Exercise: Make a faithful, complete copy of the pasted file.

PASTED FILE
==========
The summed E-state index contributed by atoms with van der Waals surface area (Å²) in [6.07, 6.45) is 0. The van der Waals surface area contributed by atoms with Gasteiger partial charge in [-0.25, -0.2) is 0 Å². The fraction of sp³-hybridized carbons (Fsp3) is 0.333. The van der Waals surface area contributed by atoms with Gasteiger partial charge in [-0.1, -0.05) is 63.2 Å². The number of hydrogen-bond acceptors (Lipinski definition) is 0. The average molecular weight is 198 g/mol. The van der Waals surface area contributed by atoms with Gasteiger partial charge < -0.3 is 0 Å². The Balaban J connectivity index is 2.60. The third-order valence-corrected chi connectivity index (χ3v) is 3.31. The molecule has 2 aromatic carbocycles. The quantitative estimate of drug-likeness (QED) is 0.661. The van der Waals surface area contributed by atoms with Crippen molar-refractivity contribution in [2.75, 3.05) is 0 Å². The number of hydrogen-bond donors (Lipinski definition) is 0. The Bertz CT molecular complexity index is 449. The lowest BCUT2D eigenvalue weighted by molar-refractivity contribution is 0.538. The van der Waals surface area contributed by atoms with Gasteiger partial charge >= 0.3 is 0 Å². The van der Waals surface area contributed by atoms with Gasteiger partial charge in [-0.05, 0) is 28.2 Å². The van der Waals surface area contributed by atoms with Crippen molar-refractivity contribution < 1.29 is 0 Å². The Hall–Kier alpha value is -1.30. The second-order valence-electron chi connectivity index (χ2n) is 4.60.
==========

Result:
The summed E-state index contributed by atoms with van der Waals surface area (Å²) in [6.07, 6.45) is 0. The van der Waals surface area contributed by atoms with Gasteiger partial charge in [-0.25, -0.2) is 0 Å². The fraction of sp³-hybridized carbons (Fsp3) is 0.333. The van der Waals surface area contributed by atoms with Gasteiger partial charge in [-0.1, -0.05) is 63.2 Å². The number of hydrogen-bond acceptors (Lipinski definition) is 0. The average molecular weight is 198 g/mol. The van der Waals surface area contributed by atoms with Gasteiger partial charge < -0.3 is 0 Å². The Balaban J connectivity index is 2.60. The third-order valence-corrected chi connectivity index (χ3v) is 3.31. The molecule has 2 aromatic carbocycles. The quantitative estimate of drug-likeness (QED) is 0.661. The van der Waals surface area contributed by atoms with Crippen molar-refractivity contribution in [2.75, 3.05) is 0 Å². The number of hydrogen-bond donors (Lipinski definition) is 0. The Bertz CT molecular complexity index is 449. The lowest BCUT2D eigenvalue weighted by molar-refractivity contribution is 0.538. The van der Waals surface area contributed by atoms with Gasteiger partial charge >= 0.3 is 0 Å². The van der Waals surface area contributed by atoms with Gasteiger partial charge in [-0.05, 0) is 28.2 Å². The van der Waals surface area contributed by atoms with Crippen molar-refractivity contribution < 1.29 is 0 Å². The Hall–Kier alpha value is -1.30. The second-order valence-electron chi connectivity index (χ2n) is 4.60.